Realistic Soviet Lunar program leading to American manned Mars landing preferably without a POD before 1966

Also, does anyone know how much building a few new Saturn V-class launch complexes and crawler transporters at the cape would cost?
Appendix B of Moonport has the data you're looking for. (Moonport: https://history.nasa.gov/SP-4204/contents.html, direct link to appendix B: https://history.nasa.gov/SP-4204/appendixb.pdf). Total cost was something like $186m in then-year dollars. However, I'd question how many new complexes you'd need. Two crawlers is enough to support two or even three or four pads (it only takes about 8 hours to make the trip from the VAB to the pad fully loaded), and a Saturn V only spends a week or so on the pad for a launch. Consider that Apollo 9, 10, and 11 saw a Saturn V launched every two months IOTL without particularly stressing available resources--the Cape could launch them almost faster than the suppliers could build them. At full speed, I'd be unsurprised if each VAB cell/pad set could support a launch a month, offering the awesome (and almost wholly unnecessary) prospect of 24 Saturn Vs per year from existing facilities. The main bottleneck that might be worth fixing would be a second mobile servicing structure, which would allow simultaneous preparation of two Saturn V launches, one each on 39A and 39B. for two-launch missions.
 
Continued:

The Soyuz 7K-LOK needed only about one km/s to break out of Lunar orbit, the LK needs twice that, even without the crasher stage. Plus, doing two burns at once with spacecraft practically right next to each other is all but asking for them to collide. Then again, having good footage of it would be awesome.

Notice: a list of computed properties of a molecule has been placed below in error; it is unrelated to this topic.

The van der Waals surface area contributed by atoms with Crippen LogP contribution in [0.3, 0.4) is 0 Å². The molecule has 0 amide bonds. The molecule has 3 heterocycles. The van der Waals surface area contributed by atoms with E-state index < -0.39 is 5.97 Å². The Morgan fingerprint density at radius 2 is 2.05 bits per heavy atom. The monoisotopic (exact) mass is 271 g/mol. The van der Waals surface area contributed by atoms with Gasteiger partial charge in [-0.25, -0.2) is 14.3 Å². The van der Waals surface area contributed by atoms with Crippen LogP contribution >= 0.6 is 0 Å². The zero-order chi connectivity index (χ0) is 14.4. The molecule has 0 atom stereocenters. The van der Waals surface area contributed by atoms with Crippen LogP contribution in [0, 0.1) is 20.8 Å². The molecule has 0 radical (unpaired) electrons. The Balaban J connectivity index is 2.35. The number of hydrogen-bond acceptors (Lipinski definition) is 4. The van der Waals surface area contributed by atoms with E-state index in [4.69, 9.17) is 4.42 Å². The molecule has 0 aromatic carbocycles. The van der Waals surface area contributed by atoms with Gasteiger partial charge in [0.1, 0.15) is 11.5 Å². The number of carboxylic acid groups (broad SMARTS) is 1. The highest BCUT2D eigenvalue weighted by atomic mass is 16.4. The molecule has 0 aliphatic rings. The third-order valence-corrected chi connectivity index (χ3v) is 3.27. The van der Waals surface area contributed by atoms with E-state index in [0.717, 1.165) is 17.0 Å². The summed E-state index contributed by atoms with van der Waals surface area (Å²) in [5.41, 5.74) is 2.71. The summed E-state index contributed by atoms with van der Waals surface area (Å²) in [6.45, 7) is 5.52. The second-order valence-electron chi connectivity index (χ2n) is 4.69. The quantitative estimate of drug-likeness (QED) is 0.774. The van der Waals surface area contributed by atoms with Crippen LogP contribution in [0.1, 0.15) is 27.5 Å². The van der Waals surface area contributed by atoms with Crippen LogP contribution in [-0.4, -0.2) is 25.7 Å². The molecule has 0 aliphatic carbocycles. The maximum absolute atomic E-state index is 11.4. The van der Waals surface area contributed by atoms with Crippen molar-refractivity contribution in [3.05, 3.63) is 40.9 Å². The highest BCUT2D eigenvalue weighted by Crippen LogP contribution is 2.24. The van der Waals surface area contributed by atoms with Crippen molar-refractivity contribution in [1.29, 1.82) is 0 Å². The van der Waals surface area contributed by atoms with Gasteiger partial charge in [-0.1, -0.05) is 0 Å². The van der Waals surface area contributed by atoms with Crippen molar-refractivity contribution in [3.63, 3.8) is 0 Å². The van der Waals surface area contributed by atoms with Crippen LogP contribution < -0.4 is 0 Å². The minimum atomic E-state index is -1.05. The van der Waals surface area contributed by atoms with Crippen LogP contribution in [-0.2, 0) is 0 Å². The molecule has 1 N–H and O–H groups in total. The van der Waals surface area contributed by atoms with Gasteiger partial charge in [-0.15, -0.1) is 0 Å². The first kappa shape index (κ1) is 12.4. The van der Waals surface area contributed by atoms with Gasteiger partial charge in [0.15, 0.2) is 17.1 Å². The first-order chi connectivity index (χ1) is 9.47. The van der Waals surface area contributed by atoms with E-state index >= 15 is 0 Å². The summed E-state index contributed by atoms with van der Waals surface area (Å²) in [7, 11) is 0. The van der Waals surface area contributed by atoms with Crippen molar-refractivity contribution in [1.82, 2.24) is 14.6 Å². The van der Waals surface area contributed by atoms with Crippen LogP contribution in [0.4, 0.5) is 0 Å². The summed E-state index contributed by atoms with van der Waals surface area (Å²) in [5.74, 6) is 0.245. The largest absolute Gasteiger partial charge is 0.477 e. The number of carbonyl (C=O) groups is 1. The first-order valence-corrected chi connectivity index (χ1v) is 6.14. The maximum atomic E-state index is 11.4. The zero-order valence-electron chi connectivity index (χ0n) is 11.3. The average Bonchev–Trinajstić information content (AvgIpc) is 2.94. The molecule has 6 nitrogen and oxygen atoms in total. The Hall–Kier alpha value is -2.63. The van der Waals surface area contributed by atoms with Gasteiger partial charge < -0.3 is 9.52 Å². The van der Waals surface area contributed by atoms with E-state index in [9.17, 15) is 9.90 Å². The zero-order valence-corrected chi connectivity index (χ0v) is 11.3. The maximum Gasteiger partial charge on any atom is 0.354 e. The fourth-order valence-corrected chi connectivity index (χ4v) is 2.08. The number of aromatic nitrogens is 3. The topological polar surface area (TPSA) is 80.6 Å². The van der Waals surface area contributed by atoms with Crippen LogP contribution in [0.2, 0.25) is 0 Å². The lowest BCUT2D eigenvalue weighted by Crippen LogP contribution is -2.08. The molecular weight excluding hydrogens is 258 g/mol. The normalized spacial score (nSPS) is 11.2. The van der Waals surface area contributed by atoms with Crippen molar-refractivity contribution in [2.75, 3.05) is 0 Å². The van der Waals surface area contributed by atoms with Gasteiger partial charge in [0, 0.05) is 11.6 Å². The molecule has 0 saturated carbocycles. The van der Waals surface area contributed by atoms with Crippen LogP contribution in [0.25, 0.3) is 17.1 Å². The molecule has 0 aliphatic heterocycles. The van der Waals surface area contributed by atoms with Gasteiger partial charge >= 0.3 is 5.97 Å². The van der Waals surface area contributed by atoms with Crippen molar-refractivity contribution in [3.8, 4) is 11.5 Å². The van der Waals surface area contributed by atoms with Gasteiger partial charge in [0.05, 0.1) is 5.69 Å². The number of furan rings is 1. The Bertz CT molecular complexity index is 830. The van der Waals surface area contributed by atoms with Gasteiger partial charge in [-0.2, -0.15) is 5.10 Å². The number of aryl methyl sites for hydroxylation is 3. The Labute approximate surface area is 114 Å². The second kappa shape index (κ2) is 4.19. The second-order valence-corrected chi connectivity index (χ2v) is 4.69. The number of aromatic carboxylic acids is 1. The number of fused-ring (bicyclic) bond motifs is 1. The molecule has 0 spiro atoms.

Ya, I keep forgetting Apollo was overbuilt and overpowered in comparision. But yes in the main you want to keep the vehicles in visual range for most of the testing so you can get good film records of the manuevers and performance. Where te LK would 'move' away would be for the landing abort test where it retroburns for a specific amount and then switches to 'landing abort' mode, dropping the surface package and 'climbing' away as if going back to orbit all in one burn. This is the point I'd assume the engine explodes since it goes from 'landing throttled down' to "full blast abort mode" while switching tank sets. Either way the 'support' vehicle will be an orbital Soyuz rather than an LOK simply to provide that backup should it be required so it'll have the delta v to rendezvous with the stricken LK.

In the original TL for this thread, I had the N1-LK-LOK refuel in Earth orbit, with Leonov attaching a transfer line to a refueling stage launched by a Proton. They did ullage burns simultaneously to settle the propellents for the transfer. But, I would imagine in real life they would wait until they had more capable landers like the TLK.
Practice makes perfect :) Though again anyone seeing any part of the orbital operations will know what it's for given an idea of the vehicles involved. They would also dock 'nose-to-nose' with the tanker to transfer rather than using a line. You then set the assembly spining, (end-over-end) which settles the propellant at the nominal end of the tank with the line intakes and pumps.